Firms boost TMT practice

TMT practices in focus as law firms boost capabilities… Managing counsel announced for 2 Birds IP team… Duo join maritime team at Clifford Chance… Google sued for $9.3 billion over software copyright claim…

TMT practices in focus as law firms boost capabilities
As one of the fastest growing business sectors, the technology media and telecoms is becoming increasingly important for law firms and two international firms have announced key hires for their TMT practices.
Ashurst has boosted its global TMT capabilities with the addition of Nick Elverston and Amanda Hale. Both join from Herbert Smith Freehills, where Elverston is currently co-head of the TMT practice. Hale’s experience includes a time as general counsel at the UK telecoms regulator.
The pair will be based in London but will also work with Ashurst’s TMT team in Australia to grow the global offering.
Meanwhile at Allen & Overy, Tom Butcher returns to the firm to head up the TMT and IP practices in the firm’s Middle East region. He has spent the past two years at Simmons & Simmons.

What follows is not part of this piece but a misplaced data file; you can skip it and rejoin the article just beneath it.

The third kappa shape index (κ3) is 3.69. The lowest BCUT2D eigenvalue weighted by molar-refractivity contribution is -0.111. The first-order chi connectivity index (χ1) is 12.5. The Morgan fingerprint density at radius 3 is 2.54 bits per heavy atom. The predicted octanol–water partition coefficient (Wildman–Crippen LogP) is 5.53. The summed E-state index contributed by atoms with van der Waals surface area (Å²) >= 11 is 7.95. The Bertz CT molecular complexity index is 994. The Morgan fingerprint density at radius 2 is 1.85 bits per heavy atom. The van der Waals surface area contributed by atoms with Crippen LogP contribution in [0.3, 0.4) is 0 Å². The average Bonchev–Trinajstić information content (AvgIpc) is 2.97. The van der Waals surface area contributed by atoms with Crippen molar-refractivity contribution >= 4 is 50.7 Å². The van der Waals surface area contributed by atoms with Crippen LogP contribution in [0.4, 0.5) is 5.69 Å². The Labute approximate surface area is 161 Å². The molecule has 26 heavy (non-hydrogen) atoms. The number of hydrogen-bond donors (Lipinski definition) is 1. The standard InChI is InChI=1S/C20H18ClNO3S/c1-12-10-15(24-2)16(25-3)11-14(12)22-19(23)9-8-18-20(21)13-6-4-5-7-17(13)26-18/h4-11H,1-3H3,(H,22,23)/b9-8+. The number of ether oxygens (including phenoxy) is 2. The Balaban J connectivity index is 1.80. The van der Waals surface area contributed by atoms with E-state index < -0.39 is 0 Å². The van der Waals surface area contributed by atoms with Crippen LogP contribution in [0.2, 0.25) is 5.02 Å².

Managing counsel announced for 2 Birds IP team
Gene Kwek has been appointed managing counsel for Bird & Bird’s IP practice in Singapore. He joins from Infinitus Law Corporation where he was associate director and was previously with Baker & McKenzie Wong & Leow.
Kwek also served as brand counsel for Proctor & Gamble where he handled all trade mark related matters for a stable of well-known brands across Asia, Australia, New Zealand, India, Japan and Greater China. 
Duo join maritime team at Clifford Chance
Gervais Green and Kate Sherrard are joining the Singapore office of Clifford Chance as partners in the maritime, offshore and project finance offering. The pair are both currently at Norton Rose Fulbright in the city state; Green is expected to move in April while Sherrard will not join until September.
Google sued for $9.3 billion over software copyright claim
The developers of the computer language Java are to return to court in a bid to prove that Google infringed its copyright. Oracle sued the internet giant six years ago claiming that Google’s use of Java in its Android phones and tablets was an infringement of its IP. Google used the ‘fair use’ defence but the jury was split.
The new trial begins May 9 in San Francisco and now includes 6 new versions of the Android operating system. The $9.3 billion figure roughly equates to twice the profit made by Google in its last quarter and is 10 times the amount sought in the original litigation.  Google denies that it has infringed Oracle’s IP.

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